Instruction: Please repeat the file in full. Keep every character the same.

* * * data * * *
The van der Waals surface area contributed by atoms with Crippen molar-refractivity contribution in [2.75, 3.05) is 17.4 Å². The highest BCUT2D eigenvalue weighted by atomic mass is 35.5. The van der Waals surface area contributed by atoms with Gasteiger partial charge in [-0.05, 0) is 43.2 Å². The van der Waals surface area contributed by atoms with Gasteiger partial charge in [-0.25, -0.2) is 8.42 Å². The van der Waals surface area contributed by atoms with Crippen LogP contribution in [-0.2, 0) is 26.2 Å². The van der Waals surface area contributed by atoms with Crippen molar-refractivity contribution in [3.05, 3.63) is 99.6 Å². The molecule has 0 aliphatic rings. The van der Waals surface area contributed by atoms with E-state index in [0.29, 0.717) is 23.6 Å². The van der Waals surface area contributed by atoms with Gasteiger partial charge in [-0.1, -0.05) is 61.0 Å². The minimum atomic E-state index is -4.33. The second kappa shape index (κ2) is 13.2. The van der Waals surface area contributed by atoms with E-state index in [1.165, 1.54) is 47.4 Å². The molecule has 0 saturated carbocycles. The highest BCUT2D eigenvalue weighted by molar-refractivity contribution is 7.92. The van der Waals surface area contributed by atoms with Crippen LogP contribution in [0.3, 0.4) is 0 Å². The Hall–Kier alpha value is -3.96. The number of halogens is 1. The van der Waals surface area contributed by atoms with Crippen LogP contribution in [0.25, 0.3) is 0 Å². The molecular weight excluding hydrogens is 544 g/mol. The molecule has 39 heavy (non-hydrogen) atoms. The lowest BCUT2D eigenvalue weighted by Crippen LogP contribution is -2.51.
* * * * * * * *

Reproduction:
The van der Waals surface area contributed by atoms with Crippen molar-refractivity contribution in [2.75, 3.05) is 17.4 Å². The highest BCUT2D eigenvalue weighted by atomic mass is 35.5. The van der Waals surface area contributed by atoms with Gasteiger partial charge in [-0.05, 0) is 43.2 Å². The van der Waals surface area contributed by atoms with Gasteiger partial charge in [-0.25, -0.2) is 8.42 Å². The van der Waals surface area contributed by atoms with Crippen LogP contribution in [-0.2, 0) is 26.2 Å². The van der Waals surface area contributed by atoms with Crippen molar-refractivity contribution in [3.05, 3.63) is 99.6 Å². The molecule has 0 aliphatic rings. The van der Waals surface area contributed by atoms with E-state index in [0.29, 0.717) is 23.6 Å². The van der Waals surface area contributed by atoms with Gasteiger partial charge in [-0.1, -0.05) is 61.0 Å². The minimum atomic E-state index is -4.33. The second kappa shape index (κ2) is 13.2. The van der Waals surface area contributed by atoms with E-state index in [1.165, 1.54) is 47.4 Å². The molecule has 0 saturated carbocycles. The highest BCUT2D eigenvalue weighted by molar-refractivity contribution is 7.92. The van der Waals surface area contributed by atoms with Crippen LogP contribution in [0.3, 0.4) is 0 Å². The Hall–Kier alpha value is -3.96. The number of halogens is 1. The van der Waals surface area contributed by atoms with Crippen LogP contribution in [0.25, 0.3) is 0 Å². The molecular weight excluding hydrogens is 544 g/mol. The molecule has 39 heavy (non-hydrogen) atoms. The lowest BCUT2D eigenvalue weighted by Crippen LogP contribution is -2.51.